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Lets assume you have these DNS-entries for domain.tld:

host = domain.tld  
type = SOA  
mname = dns.otherdomain.tld  
rname = hostmaster.otherdomain.tld  

host = domain.tld  
type = NS
target = ns1.thirddomain.tld

host = domain.tld  
type = NS
target = ns2.thirddomain.tld

Note: For domain.tld there is no A-record, no AAAA-record and no CNAME-record, only the three records shown above.

This one is for www.domain.tld:

host = www.domain.tld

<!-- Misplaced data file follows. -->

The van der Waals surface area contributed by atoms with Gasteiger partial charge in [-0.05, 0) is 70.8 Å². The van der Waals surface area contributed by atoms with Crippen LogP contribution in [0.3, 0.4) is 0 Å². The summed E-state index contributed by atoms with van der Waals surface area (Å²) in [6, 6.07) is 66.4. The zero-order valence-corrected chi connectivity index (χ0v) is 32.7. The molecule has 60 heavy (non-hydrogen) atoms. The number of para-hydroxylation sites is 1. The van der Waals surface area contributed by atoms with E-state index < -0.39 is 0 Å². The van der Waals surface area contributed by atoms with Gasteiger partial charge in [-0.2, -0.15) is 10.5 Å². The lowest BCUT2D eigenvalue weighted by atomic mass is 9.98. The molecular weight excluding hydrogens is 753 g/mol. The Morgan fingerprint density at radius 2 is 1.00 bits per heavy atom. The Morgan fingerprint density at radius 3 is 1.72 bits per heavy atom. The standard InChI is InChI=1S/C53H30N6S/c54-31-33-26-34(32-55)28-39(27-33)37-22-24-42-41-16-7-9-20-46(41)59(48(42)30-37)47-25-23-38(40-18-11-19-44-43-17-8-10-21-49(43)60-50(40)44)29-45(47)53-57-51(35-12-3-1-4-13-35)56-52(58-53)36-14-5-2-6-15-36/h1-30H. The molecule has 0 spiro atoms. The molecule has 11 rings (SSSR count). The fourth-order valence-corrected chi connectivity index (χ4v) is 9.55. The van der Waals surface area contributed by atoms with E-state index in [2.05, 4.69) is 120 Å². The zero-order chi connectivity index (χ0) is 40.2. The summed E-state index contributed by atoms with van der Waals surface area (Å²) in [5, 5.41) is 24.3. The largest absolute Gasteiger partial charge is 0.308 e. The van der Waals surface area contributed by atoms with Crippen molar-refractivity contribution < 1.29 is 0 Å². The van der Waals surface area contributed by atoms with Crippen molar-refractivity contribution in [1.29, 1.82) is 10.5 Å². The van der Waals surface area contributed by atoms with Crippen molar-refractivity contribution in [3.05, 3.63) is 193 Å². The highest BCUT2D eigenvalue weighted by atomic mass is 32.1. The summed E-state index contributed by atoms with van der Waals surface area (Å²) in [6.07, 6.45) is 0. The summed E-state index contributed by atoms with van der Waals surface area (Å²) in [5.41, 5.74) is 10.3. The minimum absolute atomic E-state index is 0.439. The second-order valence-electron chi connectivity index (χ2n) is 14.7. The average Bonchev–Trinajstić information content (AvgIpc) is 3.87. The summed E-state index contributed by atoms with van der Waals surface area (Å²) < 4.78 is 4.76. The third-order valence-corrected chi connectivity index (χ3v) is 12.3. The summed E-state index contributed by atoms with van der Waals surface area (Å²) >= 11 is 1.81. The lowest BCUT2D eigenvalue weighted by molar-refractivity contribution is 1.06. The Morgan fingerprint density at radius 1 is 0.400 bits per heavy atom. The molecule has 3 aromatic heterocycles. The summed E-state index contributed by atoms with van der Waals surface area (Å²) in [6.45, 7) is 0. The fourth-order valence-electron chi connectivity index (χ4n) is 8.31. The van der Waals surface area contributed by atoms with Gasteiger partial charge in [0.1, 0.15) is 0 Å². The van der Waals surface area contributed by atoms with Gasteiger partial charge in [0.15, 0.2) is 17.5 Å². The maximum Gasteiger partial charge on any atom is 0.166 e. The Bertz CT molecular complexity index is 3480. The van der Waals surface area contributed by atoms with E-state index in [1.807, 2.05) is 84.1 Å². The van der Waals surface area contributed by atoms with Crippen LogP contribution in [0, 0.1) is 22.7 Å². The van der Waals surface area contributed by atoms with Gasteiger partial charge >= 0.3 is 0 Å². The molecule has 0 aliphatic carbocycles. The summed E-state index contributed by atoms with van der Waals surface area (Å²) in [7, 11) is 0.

type = CNAME
target = site.otherdomain.tld  

And there also is this one for site.otherdomain.tld:

host = site.otherdomain.tld  
type = A
ip = 192.168.123.234

Is it possible, that this combination is vulnerable? I ask, because there are browsers (like firefox) that behave different than other browsers:

When you use Google Chrome to call http://domain.tld/ you get a message that says, that the browser can't open this site.

But when you open the same URL in Firefox, the content of 192.168.123.234 will be displayed. This is because Firefox tries to open http://www.domain.tld/ when it fails to open http://domain.tld/

Is this combination of DNS-entries safe?

btw: I found such a constellation in the wild. I have no idea, why it was made this way. I just wonder if such a constellation can rise any security risks.

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